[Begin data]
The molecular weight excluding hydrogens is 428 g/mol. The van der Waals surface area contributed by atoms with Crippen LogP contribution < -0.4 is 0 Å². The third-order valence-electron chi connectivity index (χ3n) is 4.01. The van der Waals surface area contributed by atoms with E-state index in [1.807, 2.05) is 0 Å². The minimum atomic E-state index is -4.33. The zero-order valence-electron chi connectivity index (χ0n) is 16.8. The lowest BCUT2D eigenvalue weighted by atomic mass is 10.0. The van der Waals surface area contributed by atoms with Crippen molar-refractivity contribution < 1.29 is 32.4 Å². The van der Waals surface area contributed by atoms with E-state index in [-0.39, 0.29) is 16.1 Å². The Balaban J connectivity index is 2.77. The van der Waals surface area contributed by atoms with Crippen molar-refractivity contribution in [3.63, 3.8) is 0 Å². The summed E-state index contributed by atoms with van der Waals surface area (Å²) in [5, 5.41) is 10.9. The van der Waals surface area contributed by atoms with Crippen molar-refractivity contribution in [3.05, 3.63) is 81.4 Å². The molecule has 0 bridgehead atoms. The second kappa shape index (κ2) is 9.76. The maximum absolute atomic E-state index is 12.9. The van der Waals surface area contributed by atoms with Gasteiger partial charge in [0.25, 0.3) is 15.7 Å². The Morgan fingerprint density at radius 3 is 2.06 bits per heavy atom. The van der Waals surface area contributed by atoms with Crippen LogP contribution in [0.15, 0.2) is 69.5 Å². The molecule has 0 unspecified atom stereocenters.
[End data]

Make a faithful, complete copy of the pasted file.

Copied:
The molecular weight excluding hydrogens is 428 g/mol. The van der Waals surface area contributed by atoms with Crippen LogP contribution < -0.4 is 0 Å². The third-order valence-electron chi connectivity index (χ3n) is 4.01. The van der Waals surface area contributed by atoms with E-state index in [1.807, 2.05) is 0 Å². The minimum atomic E-state index is -4.33. The zero-order valence-electron chi connectivity index (χ0n) is 16.8. The lowest BCUT2D eigenvalue weighted by atomic mass is 10.0. The van der Waals surface area contributed by atoms with Crippen molar-refractivity contribution < 1.29 is 32.4 Å². The van der Waals surface area contributed by atoms with E-state index in [-0.39, 0.29) is 16.1 Å². The Balaban J connectivity index is 2.77. The van der Waals surface area contributed by atoms with Crippen molar-refractivity contribution in [3.63, 3.8) is 0 Å². The summed E-state index contributed by atoms with van der Waals surface area (Å²) in [5, 5.41) is 10.9. The van der Waals surface area contributed by atoms with Crippen molar-refractivity contribution in [3.05, 3.63) is 81.4 Å². The molecule has 0 bridgehead atoms. The second kappa shape index (κ2) is 9.76. The maximum absolute atomic E-state index is 12.9. The van der Waals surface area contributed by atoms with Gasteiger partial charge in [0.25, 0.3) is 15.7 Å². The Morgan fingerprint density at radius 3 is 2.06 bits per heavy atom. The van der Waals surface area contributed by atoms with Crippen LogP contribution in [0.15, 0.2) is 69.5 Å². The molecule has 0 unspecified atom stereocenters.